When looking to enter the world of franchising, it’s not always easy to know exactly what kind of skills you need to really stand out to franchisors. Are they looking for rule followers or rebels? Those with an entrepreneurial outlook or those with a more systematic mindset? Should your skill set be focused more on managing your bottom line or on putting in place new tools and tech to help you plan for the future? Do you need expertise tailored to your chosen industry or are you better off with general business skills? In the hope of answering some of these questions, Elite Franchise Magazine went straight to the source and asked some of the industries highest profile franchisors what qualities they prioritise in prospective franchisees.

See the full blog at http://elitefranchisemagazine.co.uk/people/item/franchisors-spill-on-their-favoured-skills-for-franchisees. The blog also includes contributions from David Glover, franchise recruitment manager at Caremark and Stuart Broster, UK CEO at Anytime Fitness.

Below is the Simon Mills’ section from the blog.

At your service

Simon Mills, head of franchising, Fantastic Services

What would you say are the ideal skills and characteristics for franchisees?

Having the desire and motivation to start and build your own business is one of the most important things, as well as having experience in managing people. Nowadays it is also particularly helpful to be tech savvy. Technology is present in all areas of a business, so ensure that you stay on top of the latest developments. This will allow you to easily adapt and attract the best talent. Additionally, you must also understand that customer service is important and really know the brand that you want to be a part of. Lastly, it doesn’t hurt to have good verbal and written English skills.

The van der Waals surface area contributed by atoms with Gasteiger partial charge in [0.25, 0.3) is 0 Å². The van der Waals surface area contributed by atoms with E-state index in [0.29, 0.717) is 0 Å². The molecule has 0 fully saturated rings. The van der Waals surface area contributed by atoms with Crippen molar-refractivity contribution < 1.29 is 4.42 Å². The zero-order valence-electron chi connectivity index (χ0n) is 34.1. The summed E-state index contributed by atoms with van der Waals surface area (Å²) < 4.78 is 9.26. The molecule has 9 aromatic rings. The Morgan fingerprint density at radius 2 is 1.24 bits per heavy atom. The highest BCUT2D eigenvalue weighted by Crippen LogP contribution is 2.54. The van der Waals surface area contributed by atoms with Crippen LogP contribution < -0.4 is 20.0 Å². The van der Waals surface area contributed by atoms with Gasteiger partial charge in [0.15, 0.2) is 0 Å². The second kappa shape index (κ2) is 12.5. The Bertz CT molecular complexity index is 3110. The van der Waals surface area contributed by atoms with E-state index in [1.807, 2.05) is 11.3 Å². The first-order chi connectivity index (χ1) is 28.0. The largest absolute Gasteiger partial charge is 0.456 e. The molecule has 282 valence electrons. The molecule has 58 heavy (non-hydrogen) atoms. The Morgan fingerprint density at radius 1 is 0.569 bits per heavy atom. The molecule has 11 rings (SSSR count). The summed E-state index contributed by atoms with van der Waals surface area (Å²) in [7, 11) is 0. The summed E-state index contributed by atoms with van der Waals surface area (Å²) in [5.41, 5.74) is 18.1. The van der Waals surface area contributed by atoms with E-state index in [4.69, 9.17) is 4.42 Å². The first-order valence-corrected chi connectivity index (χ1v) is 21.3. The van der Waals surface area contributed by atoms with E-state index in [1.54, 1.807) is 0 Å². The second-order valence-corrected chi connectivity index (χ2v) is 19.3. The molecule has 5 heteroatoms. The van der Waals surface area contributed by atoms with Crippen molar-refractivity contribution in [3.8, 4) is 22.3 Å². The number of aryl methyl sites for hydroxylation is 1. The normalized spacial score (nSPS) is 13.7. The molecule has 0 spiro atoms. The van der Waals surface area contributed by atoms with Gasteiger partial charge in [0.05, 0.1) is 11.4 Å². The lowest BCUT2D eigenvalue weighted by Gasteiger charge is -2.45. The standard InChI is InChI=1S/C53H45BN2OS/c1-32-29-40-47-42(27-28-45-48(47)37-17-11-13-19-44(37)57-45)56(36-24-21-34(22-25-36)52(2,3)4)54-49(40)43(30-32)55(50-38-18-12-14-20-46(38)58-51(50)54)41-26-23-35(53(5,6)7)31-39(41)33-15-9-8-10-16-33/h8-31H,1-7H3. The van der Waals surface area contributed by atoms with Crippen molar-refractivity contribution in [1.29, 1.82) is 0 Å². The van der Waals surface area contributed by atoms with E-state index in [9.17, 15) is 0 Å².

What skills and characteristics do you find franchisees are most often lacking?

People are generally afraid of owning a business and the responsibility that goes with it, such as being registered as a limited company, having insurance, managing expenses versus turnover and investing in the unknown. The list goes on. One of the major things is that if you don’t bring yourself up to speed with technology, it’s easy to be left behind, unable to keep up with the demands of an increasingly digital world. On the more fundamental end of the scale, some of the skills that people lack are management, planning and accounting skills. Although basic, they are vital and shouldn’t be taken for granted.

What area do you think a prospective franchisee should invest the most time in when building new experience and skills?

Start with the simple things first. Look into customer service, make sure you are able to plan for your business and try to stick to it. Also don’t forget to sharpen up your management skills. Take a course if you have to and there are plenty of videos online. It is a worthwhile investment and will only benefit you in the long run.

What else do you think prospective franchisees can do to help themselves stand out from the crowd?

Be creative and innovative. These are buzzwords that people hear all the time but you can only benefit from thinking differently and not conforming. Additionally, be strategic. Once you understand the market and your brand, assess what works and what doesn’t and take that into account when it comes to your business.